The Intentional Life
Wellbeing

The Intentional Life

How to Cultivate Intentions
Maria Hawranek
Reading
time 9 minutes

Intentions are sown so that they’ll grow; you have to care for them. These seeds represent our deepest longings. Mallika Chopra found a way to discover them inside yourself and live in accordance with them.

She never has enough time; she feels guilty that she screwed up somewhere. She forces herself to do as much as possible both in parenting and in her professional life. She keeps herself going on sugar and caffeine. When she sits in traffic, she dreams about the blessed life of a person who’s rested and full of energy, eating healthy and exercising every day. She imagines losing another four or five kilos…or seven…and meditating so she can live and work mindfully. She imagines that she’s with her friends, having a quiet dinner with her husband, spending time with her daughters Tara and Leela, with no plans. And she thinks about being active in the community. This imagined reality falls apart even before the kids jump into the car and she drives them to soccer practice. Oh no, she’s forgotten to pick up the dog from the groomer, and she still has to buy vegetables for dinner! When she puts the kids to bed, she’s worn out.

Well, which adult human being isn’t? Who doesn’t lie down to sleep with a strong determination to improve some aspect of their life, starting tomorrow? From the New Year? Who doesn’t float in such imaginings? Who hasn’t experienced the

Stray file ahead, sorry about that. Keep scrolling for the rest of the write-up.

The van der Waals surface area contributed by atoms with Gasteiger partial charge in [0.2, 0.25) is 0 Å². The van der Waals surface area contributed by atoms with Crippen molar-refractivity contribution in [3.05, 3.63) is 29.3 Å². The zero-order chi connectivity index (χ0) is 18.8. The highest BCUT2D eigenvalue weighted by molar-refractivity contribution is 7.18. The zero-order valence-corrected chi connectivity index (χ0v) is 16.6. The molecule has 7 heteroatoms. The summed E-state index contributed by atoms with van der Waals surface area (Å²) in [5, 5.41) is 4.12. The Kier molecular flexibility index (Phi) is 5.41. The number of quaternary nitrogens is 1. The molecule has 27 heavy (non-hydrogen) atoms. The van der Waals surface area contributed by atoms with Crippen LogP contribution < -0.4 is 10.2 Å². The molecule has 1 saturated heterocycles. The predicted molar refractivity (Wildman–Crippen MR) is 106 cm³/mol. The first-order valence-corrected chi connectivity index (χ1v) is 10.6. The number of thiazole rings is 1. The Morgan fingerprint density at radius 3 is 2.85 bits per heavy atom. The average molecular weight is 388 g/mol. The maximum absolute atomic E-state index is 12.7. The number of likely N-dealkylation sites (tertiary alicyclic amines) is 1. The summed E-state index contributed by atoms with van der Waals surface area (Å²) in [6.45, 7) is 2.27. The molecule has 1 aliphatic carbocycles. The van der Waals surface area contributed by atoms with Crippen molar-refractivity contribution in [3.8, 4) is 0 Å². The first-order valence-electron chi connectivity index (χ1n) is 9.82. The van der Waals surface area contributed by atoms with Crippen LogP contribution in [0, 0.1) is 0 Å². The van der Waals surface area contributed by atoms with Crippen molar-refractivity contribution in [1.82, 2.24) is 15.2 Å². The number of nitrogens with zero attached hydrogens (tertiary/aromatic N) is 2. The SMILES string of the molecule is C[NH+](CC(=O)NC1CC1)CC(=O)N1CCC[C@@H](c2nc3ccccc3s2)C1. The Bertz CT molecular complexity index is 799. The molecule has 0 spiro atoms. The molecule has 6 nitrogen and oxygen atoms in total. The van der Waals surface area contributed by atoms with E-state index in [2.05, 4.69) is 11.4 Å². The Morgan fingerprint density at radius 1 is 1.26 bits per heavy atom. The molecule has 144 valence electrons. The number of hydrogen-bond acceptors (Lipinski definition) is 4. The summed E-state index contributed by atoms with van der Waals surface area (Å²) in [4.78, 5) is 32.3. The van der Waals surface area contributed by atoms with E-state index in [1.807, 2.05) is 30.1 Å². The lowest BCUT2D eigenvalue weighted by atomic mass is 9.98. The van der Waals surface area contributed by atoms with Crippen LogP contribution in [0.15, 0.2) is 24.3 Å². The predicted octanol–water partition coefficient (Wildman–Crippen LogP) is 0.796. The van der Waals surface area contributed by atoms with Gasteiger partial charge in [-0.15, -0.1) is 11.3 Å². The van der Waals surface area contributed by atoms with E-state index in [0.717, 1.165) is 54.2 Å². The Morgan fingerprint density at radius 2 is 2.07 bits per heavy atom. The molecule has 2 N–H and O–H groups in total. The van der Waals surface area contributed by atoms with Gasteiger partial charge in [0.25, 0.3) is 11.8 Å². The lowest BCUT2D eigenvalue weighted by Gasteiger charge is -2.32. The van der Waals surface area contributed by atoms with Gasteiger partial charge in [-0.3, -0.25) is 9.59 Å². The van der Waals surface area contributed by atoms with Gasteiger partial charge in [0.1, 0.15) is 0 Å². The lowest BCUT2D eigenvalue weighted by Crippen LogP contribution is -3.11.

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A Voice of Hope
Experiences

A Voice of Hope

The Life of Viktor Frankl
Agnieszka Drotkiewicz

He survived the Holocaust by being hopeful about the future, and graciously accepted all experiences and people that fate brought his way. Today, the Viennese psychiatrist Viktor Frankl is recognized – alongside Sigmund Freud and Alfred Adler – as a key figure of psychotherapy.

In the postscript to his most famous book, Man’s Search for Meaning, Frankl writes: “[…] each of the moments of which life consists is dying, and that moment will never recur. And yet is not this transitoriness a reminder that challenges us to make the best possible use of each moment of our lives? It certainly is, and hence my imperative: Live as if you were living for the second time and had acted as wrongly the first time as you are about to act now.”

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